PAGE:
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This complete introduction to plasma physics and controlled fusion by one of the pioneering scientists in this expanding field offers both a simple and intuitive discussion of the basic concepts of this subject and an insight into the challenging problems of current research. In a wholly lucid manner the work covers single-particle motions, fluid equations for plasmas, wave motions, diffusion and resistivity, Landau damping, plasma instabilities and nonlinear problems. For students, this outstanding text offers a painless introduction to this important field; for teachers, a large collection of problems; and for researchers, a concise review of the fundamentals as well as original treatments of a number of topics never before explained so clearly. This revised edition contains new material on kinetic effects, including Bernstein waves and the plasma dispersion function, and on nonlinear wave equations and solitons. For the third edition, updates was made throughout each existing chapter, and two new chapters were added; Ch 9 on “Special Plasmas” and Ch 10 on Plasma Applications (including Atmospheric Plasmas).
TO THE SECOND EDITION In the nine years since this book was first written, rapid progress has been made scientifically in nuclear fusion, space physics, and nonlinear plasma theory. At the same time, the energy shortage on the one hand and the exploration of Jupiter and Saturn on the other have increased the national awareness of the important applications of plasma physics to energy production and to the understanding of our space environment. In magnetic confinement fusion, this period has seen the attainment 13 of a Lawson number nTE of 2 x 10 cm -3 sec in the Alcator tokamaks at MIT; neutral-beam heating of the PL T tokamak at Princeton to KTi = 6. 5 keV; increase of average ß to 3%-5% in tokamaks at Oak Ridge and General Atomic; and the stabilization of mirror-confined plasmas at Livermore, together with injection of ion current to near field-reversal conditions in the 2XIIß device. Invention of the tandem mirror has given magnetic confinement a new and exciting dimension. New ideas have emerged, such as the compact torus, surface-field devices, and the EßT mirror-torus hybrid, and some old ideas, such as the stellarator and the reversed-field pinch, have been revived. Radiofrequency heat ing has become a new star with its promise of dc current drive. Perhaps most importantly, great progress has been made in the understanding of the MHD behavior of toroidal plasmas: tearing modes, magnetic Vll Vlll islands, and disruptions.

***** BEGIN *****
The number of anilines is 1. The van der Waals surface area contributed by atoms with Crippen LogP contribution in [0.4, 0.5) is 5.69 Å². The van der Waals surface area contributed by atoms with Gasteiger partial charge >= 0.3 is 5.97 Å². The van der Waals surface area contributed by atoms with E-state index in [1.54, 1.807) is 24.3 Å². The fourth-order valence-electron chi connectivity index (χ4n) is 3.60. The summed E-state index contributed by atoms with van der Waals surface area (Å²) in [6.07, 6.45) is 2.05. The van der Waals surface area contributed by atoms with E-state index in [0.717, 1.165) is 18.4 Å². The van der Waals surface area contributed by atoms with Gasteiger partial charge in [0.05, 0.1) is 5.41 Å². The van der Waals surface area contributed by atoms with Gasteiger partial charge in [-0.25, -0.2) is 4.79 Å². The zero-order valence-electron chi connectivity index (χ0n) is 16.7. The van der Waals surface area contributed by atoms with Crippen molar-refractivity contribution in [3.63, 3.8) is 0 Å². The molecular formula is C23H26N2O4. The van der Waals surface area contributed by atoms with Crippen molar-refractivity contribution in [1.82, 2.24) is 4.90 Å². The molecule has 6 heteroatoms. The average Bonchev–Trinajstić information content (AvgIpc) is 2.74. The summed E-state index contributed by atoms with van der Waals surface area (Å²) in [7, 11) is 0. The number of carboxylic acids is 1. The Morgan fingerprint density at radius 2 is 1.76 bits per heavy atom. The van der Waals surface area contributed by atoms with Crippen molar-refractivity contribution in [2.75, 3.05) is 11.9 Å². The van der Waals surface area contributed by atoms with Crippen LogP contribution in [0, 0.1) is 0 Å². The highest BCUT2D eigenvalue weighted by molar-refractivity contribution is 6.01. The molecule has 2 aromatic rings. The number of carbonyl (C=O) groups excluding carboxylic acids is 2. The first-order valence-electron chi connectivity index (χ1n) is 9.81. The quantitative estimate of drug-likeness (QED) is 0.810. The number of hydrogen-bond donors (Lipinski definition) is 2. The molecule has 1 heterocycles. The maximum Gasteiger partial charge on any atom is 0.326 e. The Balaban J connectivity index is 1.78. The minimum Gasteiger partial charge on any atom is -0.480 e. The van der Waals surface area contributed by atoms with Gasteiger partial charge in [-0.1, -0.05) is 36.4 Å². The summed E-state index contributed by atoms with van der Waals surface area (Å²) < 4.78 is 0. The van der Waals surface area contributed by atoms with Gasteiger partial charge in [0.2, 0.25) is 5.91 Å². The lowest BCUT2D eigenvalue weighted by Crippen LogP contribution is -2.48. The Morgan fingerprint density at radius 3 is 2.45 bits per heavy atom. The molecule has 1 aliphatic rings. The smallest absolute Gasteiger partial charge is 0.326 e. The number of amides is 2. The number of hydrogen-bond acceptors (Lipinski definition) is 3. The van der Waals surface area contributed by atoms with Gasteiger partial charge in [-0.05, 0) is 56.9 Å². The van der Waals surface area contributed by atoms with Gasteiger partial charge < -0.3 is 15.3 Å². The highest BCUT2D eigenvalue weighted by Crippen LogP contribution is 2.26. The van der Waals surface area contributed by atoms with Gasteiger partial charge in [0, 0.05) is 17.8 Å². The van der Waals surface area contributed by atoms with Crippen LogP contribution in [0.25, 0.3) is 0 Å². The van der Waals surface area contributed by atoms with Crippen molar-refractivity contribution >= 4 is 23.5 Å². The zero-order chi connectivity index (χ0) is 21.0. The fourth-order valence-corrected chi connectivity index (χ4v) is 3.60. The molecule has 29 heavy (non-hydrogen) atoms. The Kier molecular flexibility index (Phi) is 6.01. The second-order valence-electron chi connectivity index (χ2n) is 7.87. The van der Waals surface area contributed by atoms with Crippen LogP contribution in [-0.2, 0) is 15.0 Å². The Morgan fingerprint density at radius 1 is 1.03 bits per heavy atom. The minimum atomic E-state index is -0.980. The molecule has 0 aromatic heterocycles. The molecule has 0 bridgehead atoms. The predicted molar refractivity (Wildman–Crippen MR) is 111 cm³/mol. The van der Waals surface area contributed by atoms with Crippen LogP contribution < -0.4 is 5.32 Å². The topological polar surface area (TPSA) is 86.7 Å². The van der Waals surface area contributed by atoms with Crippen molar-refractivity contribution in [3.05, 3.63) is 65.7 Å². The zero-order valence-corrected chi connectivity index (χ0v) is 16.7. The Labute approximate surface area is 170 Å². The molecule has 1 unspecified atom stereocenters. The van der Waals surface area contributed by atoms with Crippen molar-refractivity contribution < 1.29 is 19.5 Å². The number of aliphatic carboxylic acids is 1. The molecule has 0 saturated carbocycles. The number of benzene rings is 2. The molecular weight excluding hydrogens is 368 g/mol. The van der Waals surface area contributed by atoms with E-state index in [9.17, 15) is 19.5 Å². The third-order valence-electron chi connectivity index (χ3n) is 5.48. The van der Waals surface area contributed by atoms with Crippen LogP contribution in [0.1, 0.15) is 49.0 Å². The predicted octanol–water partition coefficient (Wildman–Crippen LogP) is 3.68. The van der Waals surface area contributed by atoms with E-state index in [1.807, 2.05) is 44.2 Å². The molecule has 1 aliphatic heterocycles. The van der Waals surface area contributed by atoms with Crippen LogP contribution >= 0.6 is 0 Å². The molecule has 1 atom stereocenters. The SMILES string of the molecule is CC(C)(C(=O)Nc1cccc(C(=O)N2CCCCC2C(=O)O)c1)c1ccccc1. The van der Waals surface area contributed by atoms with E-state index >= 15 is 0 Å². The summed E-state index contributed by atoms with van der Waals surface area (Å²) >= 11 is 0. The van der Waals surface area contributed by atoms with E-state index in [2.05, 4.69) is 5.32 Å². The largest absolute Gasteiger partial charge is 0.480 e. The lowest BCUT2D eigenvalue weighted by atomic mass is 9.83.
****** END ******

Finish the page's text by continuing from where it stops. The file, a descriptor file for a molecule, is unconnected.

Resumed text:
The emphasis of this text is on basic plasma theory, with applications to both space and laboratory plasmas. All mathematical concepts beyond those normally covered in an advanced calculus course are fully explained. Topics covered include single-particle motions, kinetic theory, magnetohydrodynamics, small amplitude waves in both cold and hot plasmas, nonlinear phenomena and collisional effects. Applications include planetary magnetospheres and radiation belts, the confinement and stability of plasmas in fusion devices, the propagation of discontinuities and shock waves in the solar wind, and the analysis of various types of plasma waves and instabilities that can occur in planetary magnetospheres and laboratory plasma devices. This book is structured as a text for a one- or two-semester introductory course in plasma physics at the advanced undergraduate or first-year graduate level. It can also serve as a resource book on the basic principles of plasma physics.
There has been an increase in interest worldwide in fusion research over the last decade and a half due to the recognition that a large number of new, environmentally attractive, sustainable energy sources will be needed to meet ever increasing demand for electrical energy. Based on a series of course notes from graduate courses in plasma physics and fusion energy at MIT, the text begins with an overview of world energy needs, current methods of energy generation, and the potential role that fusion may play in the future. It covers energy issues such as the production of fusion power, power balance, the design of a simple fusion reactor and the basic plasma physics issues faced by the developers of fusion power. This book is suitable for graduate students and researchers working in applied physics and nuclear engineering. A large number of problems accumulated over two decades of teaching are included to aid understanding.
Fundamentals of Plasma Physics is a general introduction designed to present a comprehensive, logical and unified treatment of the fundamentals of plasma physics based on statistical kinetic theory, with applications to a variety of important plasma phenomena. Its clarity and completeness makes the text suitable for self-learning and for self-paced courses. Throughout the text the emphasis is on clarity, rather than formality, the various derivations are explained in detail and, wherever possible, the physical interpretations are emphasized. The mathematical treatment is set out in great detail, carrying out the steps which are usually left to the reader. The problems form an integral part of the text and most of them were designed in such a way as to provide a guideline, stating intermediate steps with answers.

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